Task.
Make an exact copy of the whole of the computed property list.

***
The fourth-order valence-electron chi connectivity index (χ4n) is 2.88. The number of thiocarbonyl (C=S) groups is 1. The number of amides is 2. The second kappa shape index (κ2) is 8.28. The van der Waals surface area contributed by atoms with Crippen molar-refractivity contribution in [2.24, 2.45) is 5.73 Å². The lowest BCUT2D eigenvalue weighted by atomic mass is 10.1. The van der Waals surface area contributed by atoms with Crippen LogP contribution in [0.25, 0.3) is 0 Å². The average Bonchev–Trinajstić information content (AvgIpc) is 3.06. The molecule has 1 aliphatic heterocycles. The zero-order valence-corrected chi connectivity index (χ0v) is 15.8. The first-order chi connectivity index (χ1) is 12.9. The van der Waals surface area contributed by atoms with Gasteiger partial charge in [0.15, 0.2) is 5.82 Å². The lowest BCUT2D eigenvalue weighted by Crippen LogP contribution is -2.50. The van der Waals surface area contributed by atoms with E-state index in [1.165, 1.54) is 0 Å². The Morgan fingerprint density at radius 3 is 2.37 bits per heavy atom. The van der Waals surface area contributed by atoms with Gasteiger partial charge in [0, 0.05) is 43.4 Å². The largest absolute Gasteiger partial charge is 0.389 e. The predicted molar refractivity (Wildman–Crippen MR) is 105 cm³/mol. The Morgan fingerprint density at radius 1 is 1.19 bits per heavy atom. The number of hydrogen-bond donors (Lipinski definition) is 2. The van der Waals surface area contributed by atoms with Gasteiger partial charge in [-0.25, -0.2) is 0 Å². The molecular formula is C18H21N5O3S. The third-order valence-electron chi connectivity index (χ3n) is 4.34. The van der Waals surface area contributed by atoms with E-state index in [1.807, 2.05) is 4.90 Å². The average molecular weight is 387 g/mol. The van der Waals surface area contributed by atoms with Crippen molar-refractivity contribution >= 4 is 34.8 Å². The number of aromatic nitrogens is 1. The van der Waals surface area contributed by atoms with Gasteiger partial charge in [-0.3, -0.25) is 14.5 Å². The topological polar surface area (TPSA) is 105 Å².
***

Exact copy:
The fourth-order valence-electron chi connectivity index (χ4n) is 2.88. The number of thiocarbonyl (C=S) groups is 1. The number of amides is 2. The second kappa shape index (κ2) is 8.28. The van der Waals surface area contributed by atoms with Crippen molar-refractivity contribution in [2.24, 2.45) is 5.73 Å². The lowest BCUT2D eigenvalue weighted by atomic mass is 10.1. The van der Waals surface area contributed by atoms with Crippen LogP contribution in [0.25, 0.3) is 0 Å². The average Bonchev–Trinajstić information content (AvgIpc) is 3.06. The molecule has 1 aliphatic heterocycles. The zero-order valence-corrected chi connectivity index (χ0v) is 15.8. The first-order chi connectivity index (χ1) is 12.9. The van der Waals surface area contributed by atoms with Gasteiger partial charge in [0.15, 0.2) is 5.82 Å². The lowest BCUT2D eigenvalue weighted by Crippen LogP contribution is -2.50. The van der Waals surface area contributed by atoms with E-state index in [1.165, 1.54) is 0 Å². The Morgan fingerprint density at radius 3 is 2.37 bits per heavy atom. The van der Waals surface area contributed by atoms with Gasteiger partial charge in [0, 0.05) is 43.4 Å². The largest absolute Gasteiger partial charge is 0.389 e. The predicted molar refractivity (Wildman–Crippen MR) is 105 cm³/mol. The Morgan fingerprint density at radius 1 is 1.19 bits per heavy atom. The number of hydrogen-bond donors (Lipinski definition) is 2. The van der Waals surface area contributed by atoms with Gasteiger partial charge in [-0.25, -0.2) is 0 Å². The molecular formula is C18H21N5O3S. The third-order valence-electron chi connectivity index (χ3n) is 4.34. The van der Waals surface area contributed by atoms with E-state index in [1.807, 2.05) is 4.90 Å². The average molecular weight is 387 g/mol. The van der Waals surface area contributed by atoms with Crippen molar-refractivity contribution >= 4 is 34.8 Å². The number of aromatic nitrogens is 1. The van der Waals surface area contributed by atoms with Gasteiger partial charge in [-0.3, -0.25) is 14.5 Å². The topological polar surface area (TPSA) is 105 Å².